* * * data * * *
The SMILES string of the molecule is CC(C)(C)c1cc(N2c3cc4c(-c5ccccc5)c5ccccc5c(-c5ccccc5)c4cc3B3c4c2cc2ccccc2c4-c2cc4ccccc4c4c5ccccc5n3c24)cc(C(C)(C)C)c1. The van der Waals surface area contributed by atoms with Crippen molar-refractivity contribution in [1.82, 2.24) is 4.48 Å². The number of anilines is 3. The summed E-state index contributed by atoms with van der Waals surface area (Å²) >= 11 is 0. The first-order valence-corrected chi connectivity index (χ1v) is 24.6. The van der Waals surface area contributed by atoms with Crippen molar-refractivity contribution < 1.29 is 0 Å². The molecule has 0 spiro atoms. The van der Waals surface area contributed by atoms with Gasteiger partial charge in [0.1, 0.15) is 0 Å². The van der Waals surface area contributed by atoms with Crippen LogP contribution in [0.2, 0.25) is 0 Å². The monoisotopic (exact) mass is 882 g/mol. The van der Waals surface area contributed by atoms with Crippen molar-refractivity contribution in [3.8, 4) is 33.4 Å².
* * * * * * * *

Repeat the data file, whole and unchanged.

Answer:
The SMILES string of the molecule is CC(C)(C)c1cc(N2c3cc4c(-c5ccccc5)c5ccccc5c(-c5ccccc5)c4cc3B3c4c2cc2ccccc2c4-c2cc4ccccc4c4c5ccccc5n3c24)cc(C(C)(C)C)c1. The van der Waals surface area contributed by atoms with Crippen molar-refractivity contribution in [1.82, 2.24) is 4.48 Å². The number of anilines is 3. The summed E-state index contributed by atoms with van der Waals surface area (Å²) >= 11 is 0. The first-order valence-corrected chi connectivity index (χ1v) is 24.6. The van der Waals surface area contributed by atoms with Crippen molar-refractivity contribution < 1.29 is 0 Å². The molecule has 0 spiro atoms. The van der Waals surface area contributed by atoms with Gasteiger partial charge in [0.1, 0.15) is 0 Å². The van der Waals surface area contributed by atoms with Crippen LogP contribution in [0.2, 0.25) is 0 Å². The monoisotopic (exact) mass is 882 g/mol. The van der Waals surface area contributed by atoms with Crippen molar-refractivity contribution in [3.8, 4) is 33.4 Å².